In this alert:

  • Causation
  • Labour hire
  • Negligence
  • Council worker
  • Tip truck injury
  • System of work

HopgoodGanim Lawyers’ Senior Associate Anna Hendry, was successful in defending a recent case which examined the importance of proving causation. Whilst often neglected, causation remains an essential element of a claim in negligence as shown in the decision of Thomas v Trades and Labour Hire Pty Ltd and Anor [2015] QSC 264.

Facts

The plaintiff was employed by Trades and Labour Hire Pty Ltd (TLH) and placed with the Gold Coast City Council as a tip truck driver. He had, in fact, worked for the Council for a number of years through another labour hire company before being employed by TLH.

On 2 August 2010, the plaintiff tipped a load of broken concrete at a dump. He did this by allowing the material to slide out of the tray and underneath the horizontal axis of the tailgate. After completing the tip, he noticed that the tailgate was hanging down. He left the vehicle to inspect the damage further and found that the hinge pin on one side of the tailgate had broken and the tailgate was hanging down at an angle, held in place only by the latch on the opposite side of the tailgate. He sustained an injury when the latch gave way and the tailgate fell on his foot.

The design of the tip truck allowed items to be tipped either underneath the horizontal axis of the tailgate (as done by the plaintiff), or by swinging the tailgate on its vertical axis and pinning it against the side of the truck. The swinging method allowed for large items to be tipped unimpeded by the presence of the horizontal axis. The system of work adopted by the Council required workers to decide whether the tailgate should be swung or not in order to tip a particular load.

Issues

The plaintiff’s case was that he was simply standing near the tailgate when it fell. That case was contrary to a number of written and verbal statements provided by the plaintiff shortly after the incident in which he said he attempted to push the tailgate into the tray of the truck when the latch gave way and the tailgate fell on his foot. The court did not accept the plaintiff’s attempts to explain the difference between his contemporaneous statements and his pleaded case and found that the plaintiff did push the tailgate, causing the latch to give way and the tailgate to fall on his foot.

The plaintiff’s case was also that the risk of a broken hinge pin was foreseeable and the flaw in the hinge pin ought to have been identified by the employer and/or the Council. Expert evidence was called in relation to the cause of the flaw and the prospects of identifying the flaw prior to the incident. While the plaintiff’s expert opined that the flaw occurred as a result of heavy loading during the use of the tailgate over a period of time prior to the incident, the court accepted the defendants’ expert who contended that the flaw had been present since manufacture as a result of “cold working”. Both engineers agreed that attention would have to be “strongly directed” to the area where the crack was situated in order for it to be detected.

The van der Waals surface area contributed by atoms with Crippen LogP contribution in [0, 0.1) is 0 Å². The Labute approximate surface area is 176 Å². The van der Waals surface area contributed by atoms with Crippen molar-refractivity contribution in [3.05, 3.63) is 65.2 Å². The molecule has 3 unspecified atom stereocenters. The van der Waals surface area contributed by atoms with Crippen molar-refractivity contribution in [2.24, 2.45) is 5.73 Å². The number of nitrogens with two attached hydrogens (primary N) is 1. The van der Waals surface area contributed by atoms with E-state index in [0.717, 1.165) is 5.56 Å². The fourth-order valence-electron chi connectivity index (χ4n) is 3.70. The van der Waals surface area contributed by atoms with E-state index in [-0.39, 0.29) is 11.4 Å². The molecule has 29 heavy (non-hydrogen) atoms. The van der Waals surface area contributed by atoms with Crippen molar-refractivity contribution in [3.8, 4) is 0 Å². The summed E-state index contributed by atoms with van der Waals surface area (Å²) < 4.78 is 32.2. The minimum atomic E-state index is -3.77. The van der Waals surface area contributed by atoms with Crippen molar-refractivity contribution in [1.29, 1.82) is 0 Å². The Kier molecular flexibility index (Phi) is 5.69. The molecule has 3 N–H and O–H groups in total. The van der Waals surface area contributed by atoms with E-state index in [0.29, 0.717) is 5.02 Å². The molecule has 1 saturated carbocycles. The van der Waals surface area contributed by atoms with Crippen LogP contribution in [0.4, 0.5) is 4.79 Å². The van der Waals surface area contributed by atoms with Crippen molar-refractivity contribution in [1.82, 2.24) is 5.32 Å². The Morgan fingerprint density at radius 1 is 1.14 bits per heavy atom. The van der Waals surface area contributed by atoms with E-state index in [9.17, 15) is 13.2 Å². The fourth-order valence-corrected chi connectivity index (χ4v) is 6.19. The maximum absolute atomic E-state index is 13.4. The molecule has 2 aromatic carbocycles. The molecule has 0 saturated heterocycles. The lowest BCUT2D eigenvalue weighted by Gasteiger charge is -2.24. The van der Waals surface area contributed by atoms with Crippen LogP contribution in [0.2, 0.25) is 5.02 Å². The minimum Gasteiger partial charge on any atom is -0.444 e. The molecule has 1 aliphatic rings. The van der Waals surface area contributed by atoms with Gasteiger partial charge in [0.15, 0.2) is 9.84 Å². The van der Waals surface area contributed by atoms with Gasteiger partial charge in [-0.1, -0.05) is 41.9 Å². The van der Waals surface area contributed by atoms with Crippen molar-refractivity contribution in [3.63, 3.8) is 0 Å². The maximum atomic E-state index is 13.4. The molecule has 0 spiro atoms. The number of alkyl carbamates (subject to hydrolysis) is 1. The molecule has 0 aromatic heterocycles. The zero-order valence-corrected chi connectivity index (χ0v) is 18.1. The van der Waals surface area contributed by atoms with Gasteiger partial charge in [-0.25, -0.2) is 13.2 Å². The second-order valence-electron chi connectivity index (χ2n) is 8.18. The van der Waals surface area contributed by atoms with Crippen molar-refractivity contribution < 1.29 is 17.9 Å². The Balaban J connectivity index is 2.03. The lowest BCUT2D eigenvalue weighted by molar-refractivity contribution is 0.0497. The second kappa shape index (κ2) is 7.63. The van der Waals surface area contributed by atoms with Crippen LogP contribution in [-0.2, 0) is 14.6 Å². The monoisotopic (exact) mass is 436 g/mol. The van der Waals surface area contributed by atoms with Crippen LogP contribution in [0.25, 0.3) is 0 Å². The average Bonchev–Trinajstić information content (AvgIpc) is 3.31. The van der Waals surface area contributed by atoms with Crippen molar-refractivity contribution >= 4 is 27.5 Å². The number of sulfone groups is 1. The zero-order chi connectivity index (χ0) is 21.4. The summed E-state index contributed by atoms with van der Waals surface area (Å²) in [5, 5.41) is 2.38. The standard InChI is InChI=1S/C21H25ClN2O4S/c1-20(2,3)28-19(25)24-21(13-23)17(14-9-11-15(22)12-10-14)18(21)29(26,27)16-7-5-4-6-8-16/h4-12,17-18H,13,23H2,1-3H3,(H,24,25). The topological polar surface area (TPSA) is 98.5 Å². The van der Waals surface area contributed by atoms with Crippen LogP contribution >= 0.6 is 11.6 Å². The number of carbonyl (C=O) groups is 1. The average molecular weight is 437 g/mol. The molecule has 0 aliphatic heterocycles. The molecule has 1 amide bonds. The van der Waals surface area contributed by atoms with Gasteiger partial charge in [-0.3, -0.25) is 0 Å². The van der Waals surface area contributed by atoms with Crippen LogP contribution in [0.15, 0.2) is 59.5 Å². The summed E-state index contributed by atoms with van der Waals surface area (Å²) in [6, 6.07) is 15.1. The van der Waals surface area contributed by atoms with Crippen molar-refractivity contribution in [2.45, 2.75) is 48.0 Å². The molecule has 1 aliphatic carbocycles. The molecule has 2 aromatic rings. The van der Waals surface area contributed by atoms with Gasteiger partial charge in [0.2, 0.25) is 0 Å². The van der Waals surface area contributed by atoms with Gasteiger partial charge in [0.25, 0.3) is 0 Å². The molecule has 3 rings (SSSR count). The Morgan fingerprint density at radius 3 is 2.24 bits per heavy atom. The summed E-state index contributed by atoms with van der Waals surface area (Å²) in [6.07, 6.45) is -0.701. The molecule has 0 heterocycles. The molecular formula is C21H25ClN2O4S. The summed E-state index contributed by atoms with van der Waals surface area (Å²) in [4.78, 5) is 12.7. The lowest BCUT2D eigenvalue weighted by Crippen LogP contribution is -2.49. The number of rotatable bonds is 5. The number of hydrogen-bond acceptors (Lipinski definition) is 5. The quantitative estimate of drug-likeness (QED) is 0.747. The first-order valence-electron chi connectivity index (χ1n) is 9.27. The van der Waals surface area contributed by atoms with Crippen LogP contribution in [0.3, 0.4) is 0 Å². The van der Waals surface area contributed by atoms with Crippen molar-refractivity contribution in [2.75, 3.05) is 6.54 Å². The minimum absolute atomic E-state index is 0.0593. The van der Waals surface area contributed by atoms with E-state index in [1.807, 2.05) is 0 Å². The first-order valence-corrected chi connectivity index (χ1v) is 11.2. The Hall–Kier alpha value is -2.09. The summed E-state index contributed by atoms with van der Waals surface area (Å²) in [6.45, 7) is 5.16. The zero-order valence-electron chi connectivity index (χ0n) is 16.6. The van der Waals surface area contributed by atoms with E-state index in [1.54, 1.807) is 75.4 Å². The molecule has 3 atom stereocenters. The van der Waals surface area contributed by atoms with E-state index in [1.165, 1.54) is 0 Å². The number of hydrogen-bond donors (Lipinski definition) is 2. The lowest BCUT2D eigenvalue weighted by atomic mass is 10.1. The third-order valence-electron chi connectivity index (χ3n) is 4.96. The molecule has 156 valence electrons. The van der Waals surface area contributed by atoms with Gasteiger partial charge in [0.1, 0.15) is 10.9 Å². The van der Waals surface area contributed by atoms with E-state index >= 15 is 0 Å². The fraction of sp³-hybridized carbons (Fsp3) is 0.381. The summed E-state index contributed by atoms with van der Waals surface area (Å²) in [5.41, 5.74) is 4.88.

Having made those findings, the main liability issues were:

  1. Whether the risk of the tailgate hinge breaking was foreseeable;

  2. Whether the system of maintenance and inspection of the tailgate hinge was reasonable;

  3. Whether the system of work, which allowed for driver discretion as to the appropriate tipping method was reasonable; and

  4. Whether any deficiency in the system of maintenance and inspection or the system of work was causative of the plaintiff’s injury.

The court found the Council had never encountered a tailgate hinge breaking before but had encountered hinges bending. It therefore found that the risk of the tailgate hinge breaking was not foreseeable and the system of maintenance and inspection was reasonable in light of that finding.

The court acknowledged that systems of work which allow for worker discretion are open to criticism but noted that this was a task which did not lend itself to blanket rules. The court declined to make a specific finding as to whether the system of work was reasonable having regard to its views on causation.

In relation to causation, the court found the plaintiff was well aware that concrete of the dimensions he was tipping ought not to have been tipped through the tailgate and his failure to tip properly caused the tailgate hinge to break. The plaintiff was also aware that he should have stayed well clear of the broken tailgate but instead he approached it and pushed it, resulting in his injury. Therefore, any breach of duty in relation to the provision of a reasonable system of work was not causative of the injury.

Take Away Points

In assessing the merits of a claim in negligence it is essential to consider whether the alleged breach of duty was actually causative of the plaintiff’s loss and damage or whether some act or omission on the part of the plaintiff caused the loss.